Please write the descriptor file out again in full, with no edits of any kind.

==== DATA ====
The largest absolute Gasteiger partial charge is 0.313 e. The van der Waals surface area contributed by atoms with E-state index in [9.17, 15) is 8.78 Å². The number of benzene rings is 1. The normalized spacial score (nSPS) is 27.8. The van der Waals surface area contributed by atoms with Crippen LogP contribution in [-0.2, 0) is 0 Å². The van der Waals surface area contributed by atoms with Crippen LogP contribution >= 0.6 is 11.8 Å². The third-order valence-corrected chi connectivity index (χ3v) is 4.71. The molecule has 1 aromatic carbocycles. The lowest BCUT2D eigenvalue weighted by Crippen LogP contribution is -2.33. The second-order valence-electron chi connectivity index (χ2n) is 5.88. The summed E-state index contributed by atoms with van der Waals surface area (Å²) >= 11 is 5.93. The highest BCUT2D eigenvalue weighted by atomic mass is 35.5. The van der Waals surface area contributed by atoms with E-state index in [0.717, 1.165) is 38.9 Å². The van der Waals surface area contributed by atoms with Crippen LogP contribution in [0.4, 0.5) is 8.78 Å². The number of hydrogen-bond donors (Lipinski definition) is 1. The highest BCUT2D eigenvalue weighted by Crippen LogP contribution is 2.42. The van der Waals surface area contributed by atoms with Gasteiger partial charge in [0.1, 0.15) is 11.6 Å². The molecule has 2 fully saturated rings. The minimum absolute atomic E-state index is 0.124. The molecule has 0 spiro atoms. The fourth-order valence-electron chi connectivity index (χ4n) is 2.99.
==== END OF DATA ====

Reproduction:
The largest absolute Gasteiger partial charge is 0.313 e. The van der Waals surface area contributed by atoms with E-state index in [9.17, 15) is 8.78 Å². The number of benzene rings is 1. The normalized spacial score (nSPS) is 27.8. The van der Waals surface area contributed by atoms with Crippen LogP contribution in [-0.2, 0) is 0 Å². The van der Waals surface area contributed by atoms with Crippen LogP contribution >= 0.6 is 11.8 Å². The third-order valence-corrected chi connectivity index (χ3v) is 4.71. The molecule has 1 aromatic carbocycles. The lowest BCUT2D eigenvalue weighted by Crippen LogP contribution is -2.33. The second-order valence-electron chi connectivity index (χ2n) is 5.88. The summed E-state index contributed by atoms with van der Waals surface area (Å²) >= 11 is 5.93. The highest BCUT2D eigenvalue weighted by atomic mass is 35.5. The van der Waals surface area contributed by atoms with E-state index in [0.717, 1.165) is 38.9 Å². The van der Waals surface area contributed by atoms with Crippen LogP contribution in [0.4, 0.5) is 8.78 Å². The number of hydrogen-bond donors (Lipinski definition) is 1. The highest BCUT2D eigenvalue weighted by Crippen LogP contribution is 2.42. The van der Waals surface area contributed by atoms with Gasteiger partial charge in [0.1, 0.15) is 11.6 Å². The molecule has 2 fully saturated rings. The minimum absolute atomic E-state index is 0.124. The molecule has 0 spiro atoms. The fourth-order valence-electron chi connectivity index (χ4n) is 2.99.